Star Wars Battlefront PC Performance Analysis – Well Optimized With AMD and NVIDIA
Test System and Benchmarks
Star Wars Battlefront will be played on the Endor Supremacy due to it’s complexity and rich use of shader-based effects like those listed above, especially tessellated terrain. The benchmark was ran at the Ultra preset with 2x MSAA enabled. Testing was done on the following system:
|CPU||Intel Core i5-6600K|
|Motherboard||ASRock Z170 Extreme 4|
|Power Supply||EVGA SuperNOVA 1300 G2|
|SDD||SanDisk Extreme II 120GB|
|Storage Disk||Seagate 2TB|
|Memory||16GB Crucial Ballistix DDR4 2400/ DDR4 2666|
|Video Cards||Sapphire R9 Fury Tri-X,
Sapphire R9 Nano, ASUS R9 380X Strix, ASUS R9 290X DCII Gigabyte R7 370, NVIDIA GeForce Titan X Stock, EVGA GTX 970 ACX 2.0, EVGA GTX 960 (Single Fan)
|Operating System||Window 10 64-Bit|
|Drivers||NVIDIA - 359.00
AMD - Crimson
Thanks to ASRock for providing the Z170 Extreme 4 for our test bench!
To start off with we’ll test with a resolution that’s certainly very much obtainable with a single card, as we’ll see. It’s possible to have a smooth and playable experience.
4K is a struggle for the lower-end cards at Ultra, though putting the settings at medium or even low can help to increase framerates just enough to make it somewhat enjoyable. Though most do indeed enjoy having everything turned on at 4K due to the increased resolution, otherwise it just doesn’t seem “right”. Overall a strong showing by NVIDIA and AMD as well.
1440P is far more acceptable a resolution for more GPU’s, becoming even faster with the more mid-range cards, with the 380X and GTX 970 able to keep consistent and good framerates. The Titan X and Fury are stretching their legs a bit more, with the Titan X holding a clear lead in this particular case.
When we switch to a lower, less CPU dependent resolution, we see the Titan X (and thus it’s not a stretch to see the 980 Ti do the same) achieve an even larger lead. But is this due to more VRAM or a more efficient use of shaders?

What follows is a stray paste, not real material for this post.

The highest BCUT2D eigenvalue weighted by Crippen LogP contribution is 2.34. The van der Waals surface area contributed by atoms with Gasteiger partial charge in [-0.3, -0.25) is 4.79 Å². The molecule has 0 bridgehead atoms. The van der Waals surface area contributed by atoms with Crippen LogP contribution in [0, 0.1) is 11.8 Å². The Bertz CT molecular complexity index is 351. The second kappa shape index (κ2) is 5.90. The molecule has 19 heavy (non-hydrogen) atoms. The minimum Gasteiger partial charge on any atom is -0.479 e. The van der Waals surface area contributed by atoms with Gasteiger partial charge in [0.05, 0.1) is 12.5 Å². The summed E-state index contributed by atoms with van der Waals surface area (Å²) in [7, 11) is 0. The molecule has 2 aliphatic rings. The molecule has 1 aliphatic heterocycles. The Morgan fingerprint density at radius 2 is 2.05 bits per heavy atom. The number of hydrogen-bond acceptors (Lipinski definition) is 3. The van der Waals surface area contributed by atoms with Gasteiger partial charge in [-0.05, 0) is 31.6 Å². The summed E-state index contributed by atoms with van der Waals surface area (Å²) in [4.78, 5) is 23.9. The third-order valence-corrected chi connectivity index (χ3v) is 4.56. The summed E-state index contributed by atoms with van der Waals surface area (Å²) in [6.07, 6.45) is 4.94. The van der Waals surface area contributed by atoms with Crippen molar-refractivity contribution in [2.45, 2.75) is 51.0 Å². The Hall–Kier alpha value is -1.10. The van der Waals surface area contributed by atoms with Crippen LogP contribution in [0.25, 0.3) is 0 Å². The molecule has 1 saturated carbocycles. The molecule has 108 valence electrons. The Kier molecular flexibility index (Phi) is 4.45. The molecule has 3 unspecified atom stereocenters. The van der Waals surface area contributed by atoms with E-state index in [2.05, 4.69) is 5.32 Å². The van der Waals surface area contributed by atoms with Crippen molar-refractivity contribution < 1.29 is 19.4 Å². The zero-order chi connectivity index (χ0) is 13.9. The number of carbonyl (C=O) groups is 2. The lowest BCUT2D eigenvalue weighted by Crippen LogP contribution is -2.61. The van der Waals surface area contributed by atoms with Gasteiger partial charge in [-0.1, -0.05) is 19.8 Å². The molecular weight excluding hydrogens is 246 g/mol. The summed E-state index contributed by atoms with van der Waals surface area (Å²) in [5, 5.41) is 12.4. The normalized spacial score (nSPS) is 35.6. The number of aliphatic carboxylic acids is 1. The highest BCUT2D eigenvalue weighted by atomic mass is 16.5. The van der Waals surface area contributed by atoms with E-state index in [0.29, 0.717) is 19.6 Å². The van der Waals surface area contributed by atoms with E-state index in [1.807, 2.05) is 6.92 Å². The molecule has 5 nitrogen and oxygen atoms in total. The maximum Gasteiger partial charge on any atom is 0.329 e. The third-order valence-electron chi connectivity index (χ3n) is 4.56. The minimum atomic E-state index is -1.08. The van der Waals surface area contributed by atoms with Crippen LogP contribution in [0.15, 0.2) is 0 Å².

We’ll take a look at how VRAM is used at 2160P and 1440P to see what worst case scenarios hold, and if VRAM is used efficiently across the board, or if the extra within the Titan X is squandered for whatever reason.
Quite clearly VRAM is not an issue, or not simply used up as it becomes available. Though it’s very close to 4GB on all cards, and slightly higher on the Titan X, it isn’t indicative of poor memory management, because there is no stuttering as would be a common symptom of swapping between VRAM and system RAM, or even the SSD or HDD. Not terrible considering assets are likely somewhat large in nature, and quite nice looking.
It had been indicated that faster system RAM might provide a faster experience overall, even dramatically. So we also tested that in what limited way we could. With only a slightly faster DDR4 RAM speed at our disposal, we put them in to see if Battlefront ran any faster as a result. It should be noted that this doesn’t indicate whether even faster RAM has an effect, but at least should show if any difference has an effect on framerate.
The results are perhaps indicating the normal differences that can occur between runs. Perhaps faster RAM, not at our disposal at the moment, could make a difference, but this small of an increase wasn’t significant enough to truly have an effect on gameplay. RAM, then won’t make your game run faster than getting a faster GPU.